As he waits the pause out, Miller is auctioning off equipment and autographed items to help families with children affected by the pandemic. FeedMore WNY, Buffalo PAL, and Second Harvest Food Bank of OC will benefit from the money raised.

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Sean Leahy is a writer for Pro Hockey Talk on NBC Sports. Drop him a line at phtblog@nbcsports.com or follow him on Twitter @Sean_Leahy.

Crawford, Howard, and other interesting veteran NHL free agent goalies

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Earlier this week, PHT looked at uncertain futures for veteran NHL free agent forwards. The league’s other positions face just as much, if not more, uncertainty. So let’s keep this going by tackling veteran NHL free agent goalies.

As with that forward focus, this isn’t a comprehensive list of NHL free agent goalies. This revolves around veterans, with an admittedly arbitrary cutoff of 30 years or older.

Said veteran NHL free agent goalies must also hit a sweet spot. We’re ignoring goalies who should be no-brainer signings (Robin Lehner‘s been one of the best netminders, and he’s also only 28). We’re also going to skate past goalies with dubious chances of being signed to NHL contracts.

You might think such specific parameters would mean zero veteran NHL free agent goalies. Nope, there’s a pretty interesting list. Actually, if you feel like someone prominent didn’t make the cut, do tell.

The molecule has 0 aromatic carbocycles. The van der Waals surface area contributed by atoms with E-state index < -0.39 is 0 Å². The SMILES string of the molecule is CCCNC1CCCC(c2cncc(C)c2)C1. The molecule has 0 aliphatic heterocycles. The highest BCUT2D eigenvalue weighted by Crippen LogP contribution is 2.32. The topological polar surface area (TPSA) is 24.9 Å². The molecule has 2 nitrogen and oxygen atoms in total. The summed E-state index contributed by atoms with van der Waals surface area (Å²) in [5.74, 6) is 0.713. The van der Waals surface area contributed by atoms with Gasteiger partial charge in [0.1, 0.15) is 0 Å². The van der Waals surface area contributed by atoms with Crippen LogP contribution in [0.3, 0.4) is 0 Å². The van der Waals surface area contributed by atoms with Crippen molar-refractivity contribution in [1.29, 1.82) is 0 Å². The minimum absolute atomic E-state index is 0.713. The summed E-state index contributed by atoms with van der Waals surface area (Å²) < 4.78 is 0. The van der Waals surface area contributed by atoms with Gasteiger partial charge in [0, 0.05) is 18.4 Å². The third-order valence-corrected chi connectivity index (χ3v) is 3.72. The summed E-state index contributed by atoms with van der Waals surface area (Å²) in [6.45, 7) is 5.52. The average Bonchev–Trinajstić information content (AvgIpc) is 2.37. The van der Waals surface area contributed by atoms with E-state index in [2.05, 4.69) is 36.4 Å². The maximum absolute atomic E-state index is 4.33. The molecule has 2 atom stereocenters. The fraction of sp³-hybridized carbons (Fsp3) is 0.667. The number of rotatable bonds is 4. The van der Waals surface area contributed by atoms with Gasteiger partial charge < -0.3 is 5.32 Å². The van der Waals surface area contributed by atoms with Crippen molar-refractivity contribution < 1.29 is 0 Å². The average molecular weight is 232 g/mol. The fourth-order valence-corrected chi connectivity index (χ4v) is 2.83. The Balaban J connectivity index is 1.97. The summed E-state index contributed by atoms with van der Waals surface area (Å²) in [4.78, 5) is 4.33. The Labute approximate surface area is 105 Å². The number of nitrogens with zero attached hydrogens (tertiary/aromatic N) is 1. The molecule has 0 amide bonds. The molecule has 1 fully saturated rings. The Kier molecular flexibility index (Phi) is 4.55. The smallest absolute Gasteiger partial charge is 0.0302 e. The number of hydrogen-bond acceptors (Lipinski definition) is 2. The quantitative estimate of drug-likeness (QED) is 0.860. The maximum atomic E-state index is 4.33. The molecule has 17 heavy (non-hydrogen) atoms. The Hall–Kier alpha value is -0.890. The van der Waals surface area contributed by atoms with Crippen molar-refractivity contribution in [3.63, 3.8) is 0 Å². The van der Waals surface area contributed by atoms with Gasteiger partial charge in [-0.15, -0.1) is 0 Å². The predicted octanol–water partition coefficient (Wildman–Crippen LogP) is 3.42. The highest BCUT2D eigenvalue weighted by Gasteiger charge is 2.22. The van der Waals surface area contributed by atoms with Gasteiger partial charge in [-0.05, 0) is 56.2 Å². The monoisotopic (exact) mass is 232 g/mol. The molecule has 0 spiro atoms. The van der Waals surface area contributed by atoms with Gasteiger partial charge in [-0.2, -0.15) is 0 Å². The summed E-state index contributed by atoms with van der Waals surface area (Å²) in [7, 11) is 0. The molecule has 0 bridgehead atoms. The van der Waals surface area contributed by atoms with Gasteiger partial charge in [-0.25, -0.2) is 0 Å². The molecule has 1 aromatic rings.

(We’ll know you are trolling if you blurt out “Robin Lehner,” by the way.)

[Players who might be considering retirement]

Corey Crawford

I was tempted to leave Crawford off of this list. The reasoning is simple enough: Crawford has plenty of name recognition, and he was actually quite good (16-20-3, but with a .917 save percentage) this season.

Ultimately, Crawford warrants a mention, though. For one thing, he’s not that far removed from injury issues that credibly threatened his career. Also, with the Blackhawks firing team president John McDonough and other signs of turmoil, there’s increased uncertainty regarding Crawford’s future with his longtime team. Crawford is 35, too, so there’s the risk of a 35+ contract likely limiting his term options.

Honestly, the Blackhawks might be justified in flinching at bringing back Crawford for a more cynical reason. If Chicago wants to blow things up, or at least institute a mini-reboot, Crawford may foil such plans by … being too good.

The 2018-19 season stands as one of just two seasons where Crawford’s Goals Saved Against Average was on the negative side. With a 9.01 mark for 2019-20, Crawford ranked ahead of the likes of Carter Hart (4.47), stellar backup Jaroslav Halak (8.83), and resurgent Cam Talbot (7.53).

It would be absurd if someone didn’t want Crawford. The NHL can be an absurd league sometimes, though.

Jimmy Howard

During the 2019 NHL trade deadline, it was a little surprising that the Red Wings didn’t trade Howard. Outsiders can only speculate if it was more about then-GM Ken Holland asking for too much, or the market being truly, totally dry.

But, either way, Howard’s market value looks much different (read: worse) after a brutal 2019-20, both for the Red Wings and for their veteran goalie. The 36-year-old suffered through a lousy .882 save percentage this season after being steady for two seasons (.909 and .910) and fantastic in 2016-17 (.927).